After a second viewing of “Amy” I now feel my original comments below were way too harsh. I saw in the film’s second time around, beautiful aerial shots of London and NYC, well placed footage evoking the emotion of the moment, and an instrumental score both poignant and deep. Still, I think the first third could have been pared down, but I was greatly moved by a repeat experience.
For the first third of the documentary “Amy” directed by Asif Kapadia I wondered where the meandering, bad video and photos were going.
Was the music throughout fantastic? YES! So if the visuals and storytelling lacked in the beginning, so be it. Akin to a car ride in Lowell, Massachusetts where I visited recently, even depressing vistas can be warmed by great tunes (in my trip’s case The Wood Brothers), but I digress.
From a woman with a Masters in Counseling’s perspective, I must say that repeating how IN LOVE she was with bad boy boyfriend-turned-husband-turned-money grubber is a real disservice to any other woman or man who is co-dependent in an unhealthy relationship. It’s not love, honey; it’s an attempt to right a wrong from the past, in Amy’s case the rejection by her father and the wimpy role modeling from her mom.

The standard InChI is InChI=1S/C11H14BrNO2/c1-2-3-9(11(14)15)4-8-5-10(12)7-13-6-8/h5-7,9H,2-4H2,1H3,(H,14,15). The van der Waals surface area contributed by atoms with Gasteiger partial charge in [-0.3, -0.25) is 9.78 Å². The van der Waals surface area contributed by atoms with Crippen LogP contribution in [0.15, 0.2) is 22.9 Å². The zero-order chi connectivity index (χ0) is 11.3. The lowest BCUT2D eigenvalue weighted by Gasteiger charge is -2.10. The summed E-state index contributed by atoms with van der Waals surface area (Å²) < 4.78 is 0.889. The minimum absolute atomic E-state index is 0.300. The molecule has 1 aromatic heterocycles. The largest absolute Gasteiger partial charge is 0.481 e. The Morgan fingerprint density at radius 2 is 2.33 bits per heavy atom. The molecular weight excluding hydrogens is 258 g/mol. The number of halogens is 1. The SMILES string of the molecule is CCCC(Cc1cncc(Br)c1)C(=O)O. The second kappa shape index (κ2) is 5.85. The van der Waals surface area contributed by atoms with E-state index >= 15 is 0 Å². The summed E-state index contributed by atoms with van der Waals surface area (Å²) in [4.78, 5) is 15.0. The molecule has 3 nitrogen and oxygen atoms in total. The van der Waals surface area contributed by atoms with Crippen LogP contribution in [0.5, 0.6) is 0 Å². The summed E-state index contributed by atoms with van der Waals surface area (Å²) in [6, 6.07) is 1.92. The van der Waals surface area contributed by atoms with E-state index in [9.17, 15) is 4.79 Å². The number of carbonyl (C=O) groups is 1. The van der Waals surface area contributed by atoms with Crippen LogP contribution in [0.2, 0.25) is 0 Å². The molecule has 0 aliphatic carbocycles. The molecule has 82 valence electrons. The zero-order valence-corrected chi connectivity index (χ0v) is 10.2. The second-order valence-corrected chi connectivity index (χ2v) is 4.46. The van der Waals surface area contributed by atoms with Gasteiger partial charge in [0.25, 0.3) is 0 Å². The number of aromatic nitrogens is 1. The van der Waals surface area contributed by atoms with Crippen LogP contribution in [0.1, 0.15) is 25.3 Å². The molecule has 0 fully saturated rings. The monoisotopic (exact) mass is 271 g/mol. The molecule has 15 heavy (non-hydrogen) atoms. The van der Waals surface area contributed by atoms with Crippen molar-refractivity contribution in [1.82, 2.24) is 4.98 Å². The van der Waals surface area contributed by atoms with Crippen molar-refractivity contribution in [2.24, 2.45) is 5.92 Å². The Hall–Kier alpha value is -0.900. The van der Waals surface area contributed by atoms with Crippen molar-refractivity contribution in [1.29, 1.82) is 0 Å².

The last part of the movie was fantastic, my favorite scene being her singing with Tony Bennett which was set up nicely right before she won the Grammy (which Tony B announced) when she called out, “Dad, Tony Bennett!” proving how she idolized his great talent well in advance of the opportunity to work with him.
As a woman who dabbles in stand up comedy, let me say how I cringed at Jay Leno’s and other comic’s using her as an opening monologue one liner. I will never joke about someone’s affliction, it’s just wrong.
Last, if you are going to be a parent, you MUST be able to lay down the law, be the army sergeant who says, “N-O spells no.” Most of Amy’s troubles stem from two bonehead parents who let her raise herself. Giving your child limits (bed time, computer time, chore time, food, etc) show love, DO IT!